The US-CERT Current Activity web page is a regularly updated summary of the most frequent, high-impact types of security incidents currently being reported to the US-CERT.
WordPress versions 4.7-5.7 are affected by multiple vulnerabilities. An attacker could exploit one of these vulnerabilities to take control of an affected website.
CISA encourages users and administrators to review the WordPress Security and Maintenance Release and upgrade to WordPress 5.7.1.
CISA and the Department of Defense (DoD) Cyber National Mission Force (CNMF) have analyzed additional SolarWinds-related malware variants—referred to as SUNSHUTTLE and SOLARFLARE. One of the analyzed files was identified as a China Chopper webshell server-side component that was observed on a network with an active SUNSHUTTLE infection. The webshell can provide a cyber threat actor an alternative method of accessing a network, even if the SUNSHUTTLE infection was remediated.
The U.S. Government attributes this activity to the Russian Foreign Intelligence Service (SVR).
CISA, the National Security Agency (NSA), and the Federal Bureau of Investigation (FBI) have released a Joint Cybersecurity Advisory (CSA) on Russian Foreign Intelligence Service (SVR) actors scanning for and exploiting vulnerabilities to compromise U.S. and allied networks, including national security and government-related systems.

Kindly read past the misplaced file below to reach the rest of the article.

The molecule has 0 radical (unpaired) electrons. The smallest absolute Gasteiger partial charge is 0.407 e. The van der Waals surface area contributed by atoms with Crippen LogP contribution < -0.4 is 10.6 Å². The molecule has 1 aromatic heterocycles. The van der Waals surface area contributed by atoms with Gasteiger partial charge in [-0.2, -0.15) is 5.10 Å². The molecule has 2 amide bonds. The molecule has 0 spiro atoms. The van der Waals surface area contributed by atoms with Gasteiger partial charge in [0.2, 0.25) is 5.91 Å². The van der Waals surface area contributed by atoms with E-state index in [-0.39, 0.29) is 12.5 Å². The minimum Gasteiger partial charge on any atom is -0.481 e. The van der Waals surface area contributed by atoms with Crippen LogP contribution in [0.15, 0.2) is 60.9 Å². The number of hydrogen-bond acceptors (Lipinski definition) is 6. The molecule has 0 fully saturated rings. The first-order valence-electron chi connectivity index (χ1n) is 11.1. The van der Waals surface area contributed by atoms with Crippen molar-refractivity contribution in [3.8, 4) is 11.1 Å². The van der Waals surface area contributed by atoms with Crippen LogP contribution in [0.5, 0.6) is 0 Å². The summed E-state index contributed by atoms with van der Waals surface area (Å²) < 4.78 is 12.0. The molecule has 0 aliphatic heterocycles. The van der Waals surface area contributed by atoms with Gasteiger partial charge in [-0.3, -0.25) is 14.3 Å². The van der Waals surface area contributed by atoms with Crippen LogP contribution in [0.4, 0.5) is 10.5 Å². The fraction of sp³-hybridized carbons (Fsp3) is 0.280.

Google has updated the stable channel for Chrome to 90.0.4430.72 for Windows, Mac, and Linux. This version addresses vulnerabilities that an attacker could exploit to take control of an affected system.
CISA encourages users and administrators to review the Chrome release and apply the necessary changes.
Juniper Networks has released security updates to address vulnerabilities in multiple products. An attacker could exploit some of these vulnerabilities to take control of an affected system.
CISA encourages users and administrators to review the Juniper Security Advisories webpage and apply the necessary updates or workarounds.
Cybersecurity researchers from Forescout and JSOF have released a report on a set of nine vulnerabilities—referred to as NAME:WRECK—affecting Domain Name System (DNS) implementations. NAME:WRECK affects at least four common TCP/IP stacks—FreeBSD, IPNet, NetX, and Nucleus NET—that are used in Internet of Things (IoT), operational technology (OT), and information technology (IT) devices. A remote attacker could exploit these vulnerabilities to take control of an affected system.